Corporate Social Responsibility (CSR) in India

  • The concept of Corporate Social Responsibility (CSR) traditionally involved voluntary contributions from companies for social good and environmental well-being. Companies would integrate social concerns into their operations to benefit stakeholders.
  • However, Section 135 of the Companies Act, 2013, introduces a mandatory aspect to CSR in India.

Mandating CSR Activities

  • The Act mandates CSR spending for some companies in India. These companies must undertake projects or programs aligned with the activities mentioned in Schedule VII of the Act. The company's Board of Directors makes the final decision, but they consider recommendations from the CSR Committee. The CSR policy drafted and formulated by the company must also address the themes specified in Schedule VII.
  • The companies having the following criteria during the immediately preceding financial year shall make CSR expenditure under Section 135 of the Companies Act, 2013
  • Net worth of Rs. 500 Crore or more
  • Turnover of Rs. 1000 crore or more
  • Net Profit of Rs. 5 crores or more

The Importance of Corporate Social Responsibility (CSR)

Companies today are increasingly expected to go beyond simply making a profit. Corporate Social Responsibility (CSR) plays a crucial role in achieving this by encouraging companies to contribute to a better society and environment. Here's why CSR is important:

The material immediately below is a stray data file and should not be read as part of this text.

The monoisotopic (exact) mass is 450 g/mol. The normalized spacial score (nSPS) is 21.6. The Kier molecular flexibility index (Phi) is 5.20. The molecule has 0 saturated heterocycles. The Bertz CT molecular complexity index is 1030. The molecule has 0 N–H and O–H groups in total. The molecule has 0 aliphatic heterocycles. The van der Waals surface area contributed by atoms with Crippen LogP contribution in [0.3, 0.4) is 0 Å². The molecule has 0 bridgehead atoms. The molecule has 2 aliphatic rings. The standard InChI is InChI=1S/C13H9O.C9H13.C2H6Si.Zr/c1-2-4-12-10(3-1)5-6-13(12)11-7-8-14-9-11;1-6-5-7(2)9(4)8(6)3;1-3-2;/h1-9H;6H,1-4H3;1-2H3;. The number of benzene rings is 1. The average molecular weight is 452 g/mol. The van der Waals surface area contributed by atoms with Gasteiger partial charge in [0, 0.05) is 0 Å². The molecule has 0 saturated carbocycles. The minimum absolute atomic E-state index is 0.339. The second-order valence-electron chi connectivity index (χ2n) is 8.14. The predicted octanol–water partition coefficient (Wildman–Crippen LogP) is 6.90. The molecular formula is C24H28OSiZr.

1. Enhancing Public Image and Reputation
  • Positive Publicity: By actively engaging in CSR initiatives, companies can generate positive media coverage and public relations. Highlighting their efforts towards social good increases their chance of becoming favourable in the eyes of consumers.
  • Building Trust: Consumers are increasingly looking to support companies that align with their values. CSR initiatives demonstrate a company's commitment to social responsibility, fostering trust and loyalty from customers.
  1. Strengthening Brand Value
  • Socially Strong Relationships: Engaging in meaningful CSR activities allows companies to build strong relationships with customers and communities. This fosters a sense of shared purpose and strengthens brand value.
  • Competitive Advantage: In today's competitive landscape, CSR can help companies stand out from the crowd. Consumers often choose brands that actively participate in positive social change.
  • Employee Engagement: CSR initiatives can boost employee morale and engagement. Participating in programs that benefit society can create a sense of purpose and pride among employees.
  • Attracting and Retaining Talent: Companies with a strong CSR reputation are more likely to attract and retain top talent. Job seekers often prioritize working for organizations that are socially responsible.


What is a CSR Policy?

A Corporate Social Responsibility (CSR) Policy is a document outlining a company's commitment to social and environmental well-being. It details the specific activities the company plans to undertake as part of its CSR initiatives.

Key Features of a CSR Policy:

  • Alignment with Schedule VII: The activities outlined in the policy must be aligned with those mentioned in Schedule VII of the Companies Act, 2013. This schedule specifies permissible CSR initiatives, ensuring companies focus on areas with social and environmental impact.
  • Distinct from Core Business: CSR activities should be separate from the company's regular business operations. The goal is to contribute positively to society beyond simply generating profits.
  • Public Availability: The Board of Directors is responsible for making the CSR policy publicly available on the company's website. This transparency allows stakeholders to understand the company's CSR priorities.